Feb 11, 2014

Origins Of St. Valentine's Day

Kicking off the month of February, we featured an article discussing the origins of Groundhog Day in the U.S. and Canada.  Since Groundhog Day is not the only holiday in February - a month filled with many holidays in the U.S. - it seemed only fitting to offer a similar article on the history and origins of Valentine's Day.

Despite what you may have read on the Internet, St. Valentine's Day was not started by greeting card companies, candy makers or diamond sellers.  The holiday's origins are rooted in the ancient Roman festival of Lupercalia, a fertility festival, which was traditionally celebrated on February 15.  In 496 CE, Pope Gelasius I co-opted this pagan festival as a Christian feast day and declared February 14 to be St. Valentine's Day.

That's where the real mystery behind St. Valentine's Day begins.  When he declared February 14 as St. Valentine's Day, the pope did not specify for which St. Valentine he intended the holiday.  Remarkably, according to the Catholic Encyclopedia, there were at least three St. Valentines, all of whom appear to have been martyred on February 14.

The most likely contender was a priest in Rome (pictured left) who, in 270 CE, came into disfavor with the Roman emperor Claudius II. According to one legend, the emperor had prohibited young men from marrying, believing that bachelors made better soldiers than married men. Despite the emperor's prohibition, Valentine continued marrying young men in private, an act for which he was jailed.  While imprisoned, Valentine refused to renounce his faith, and was executed on February 14.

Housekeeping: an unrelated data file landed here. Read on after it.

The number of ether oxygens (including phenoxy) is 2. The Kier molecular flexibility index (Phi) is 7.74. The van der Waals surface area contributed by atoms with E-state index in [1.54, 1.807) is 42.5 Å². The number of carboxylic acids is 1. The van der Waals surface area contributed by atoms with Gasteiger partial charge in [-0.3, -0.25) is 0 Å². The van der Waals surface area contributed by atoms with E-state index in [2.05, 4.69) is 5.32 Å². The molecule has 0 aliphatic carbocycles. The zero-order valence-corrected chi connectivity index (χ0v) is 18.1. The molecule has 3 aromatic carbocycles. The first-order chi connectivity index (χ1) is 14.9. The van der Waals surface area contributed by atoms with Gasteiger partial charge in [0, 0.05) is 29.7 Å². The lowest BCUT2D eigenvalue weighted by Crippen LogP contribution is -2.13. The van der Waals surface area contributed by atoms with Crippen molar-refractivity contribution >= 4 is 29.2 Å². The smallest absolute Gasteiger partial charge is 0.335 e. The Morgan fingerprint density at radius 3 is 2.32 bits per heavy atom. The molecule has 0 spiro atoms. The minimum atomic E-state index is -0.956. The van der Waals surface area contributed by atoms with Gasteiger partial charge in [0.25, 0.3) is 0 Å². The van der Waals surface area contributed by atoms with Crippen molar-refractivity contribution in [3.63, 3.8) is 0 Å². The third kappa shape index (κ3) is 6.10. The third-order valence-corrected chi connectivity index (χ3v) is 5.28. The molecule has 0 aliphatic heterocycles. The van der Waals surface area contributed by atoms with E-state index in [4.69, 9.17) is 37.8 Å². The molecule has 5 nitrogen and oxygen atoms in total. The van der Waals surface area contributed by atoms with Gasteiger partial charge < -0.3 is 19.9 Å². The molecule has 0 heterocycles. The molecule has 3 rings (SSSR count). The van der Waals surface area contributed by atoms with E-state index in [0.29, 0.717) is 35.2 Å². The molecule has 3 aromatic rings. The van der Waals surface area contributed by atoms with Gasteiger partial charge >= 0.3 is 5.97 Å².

In 1969, the Catholic Church revised its liturgical calendar to eliminate feast days for saints with questionable origins.  As a religious feast day, St. Valentine's Day was eliminated, but the holiday remained a popular secular event.  By the time the Church eliminated it as a Christian feast day, the secular Valentine's Day custom of giving handmade cards or other gifts was already well-established in both England and the United States.

Today, Valentine's Day is big business for greeting card companies, even if they did not start the holiday. According to the Greeting Card Association, 25% of all cards sent each year are Valentine's Day cards.
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